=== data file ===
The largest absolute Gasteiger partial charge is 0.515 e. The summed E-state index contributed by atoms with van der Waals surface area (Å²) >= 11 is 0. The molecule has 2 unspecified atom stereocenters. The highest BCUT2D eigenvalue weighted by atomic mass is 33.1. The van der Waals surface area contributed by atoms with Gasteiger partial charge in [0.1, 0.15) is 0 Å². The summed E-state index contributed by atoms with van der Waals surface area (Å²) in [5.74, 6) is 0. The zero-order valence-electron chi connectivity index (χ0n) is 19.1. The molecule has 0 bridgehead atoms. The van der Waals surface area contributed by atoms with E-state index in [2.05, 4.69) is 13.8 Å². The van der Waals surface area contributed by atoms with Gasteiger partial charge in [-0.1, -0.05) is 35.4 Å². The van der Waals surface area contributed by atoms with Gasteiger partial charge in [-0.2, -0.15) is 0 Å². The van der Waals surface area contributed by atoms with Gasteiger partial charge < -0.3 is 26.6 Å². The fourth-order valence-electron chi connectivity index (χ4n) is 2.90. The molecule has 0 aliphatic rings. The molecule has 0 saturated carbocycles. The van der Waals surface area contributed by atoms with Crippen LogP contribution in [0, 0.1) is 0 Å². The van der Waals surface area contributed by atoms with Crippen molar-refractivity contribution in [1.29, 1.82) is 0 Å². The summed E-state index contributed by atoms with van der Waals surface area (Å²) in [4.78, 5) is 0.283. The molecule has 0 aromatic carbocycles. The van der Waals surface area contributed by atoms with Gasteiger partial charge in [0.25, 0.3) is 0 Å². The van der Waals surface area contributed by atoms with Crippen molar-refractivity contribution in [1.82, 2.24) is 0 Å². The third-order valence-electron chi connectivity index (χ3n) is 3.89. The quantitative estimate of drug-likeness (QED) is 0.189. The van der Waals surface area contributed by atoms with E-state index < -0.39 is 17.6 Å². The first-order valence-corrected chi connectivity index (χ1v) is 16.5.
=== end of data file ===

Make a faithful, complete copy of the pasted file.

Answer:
The largest absolute Gasteiger partial charge is 0.515 e. The summed E-state index contributed by atoms with van der Waals surface area (Å²) >= 11 is 0. The molecule has 2 unspecified atom stereocenters. The highest BCUT2D eigenvalue weighted by atomic mass is 33.1. The van der Waals surface area contributed by atoms with Gasteiger partial charge in [0.1, 0.15) is 0 Å². The summed E-state index contributed by atoms with van der Waals surface area (Å²) in [5.74, 6) is 0. The zero-order valence-electron chi connectivity index (χ0n) is 19.1. The molecule has 0 bridgehead atoms. The van der Waals surface area contributed by atoms with E-state index in [2.05, 4.69) is 13.8 Å². The van der Waals surface area contributed by atoms with Gasteiger partial charge in [-0.1, -0.05) is 35.4 Å². The van der Waals surface area contributed by atoms with Gasteiger partial charge in [-0.2, -0.15) is 0 Å². The van der Waals surface area contributed by atoms with Gasteiger partial charge < -0.3 is 26.6 Å². The fourth-order valence-electron chi connectivity index (χ4n) is 2.90. The molecule has 0 aliphatic rings. The molecule has 0 saturated carbocycles. The van der Waals surface area contributed by atoms with Crippen LogP contribution in [0, 0.1) is 0 Å². The van der Waals surface area contributed by atoms with Crippen molar-refractivity contribution in [1.29, 1.82) is 0 Å². The summed E-state index contributed by atoms with van der Waals surface area (Å²) in [4.78, 5) is 0.283. The molecule has 0 aromatic carbocycles. The van der Waals surface area contributed by atoms with Gasteiger partial charge in [0.25, 0.3) is 0 Å². The van der Waals surface area contributed by atoms with Crippen molar-refractivity contribution in [1.82, 2.24) is 0 Å². The third-order valence-electron chi connectivity index (χ3n) is 3.89. The quantitative estimate of drug-likeness (QED) is 0.189. The van der Waals surface area contributed by atoms with E-state index < -0.39 is 17.6 Å². The first-order valence-corrected chi connectivity index (χ1v) is 16.5.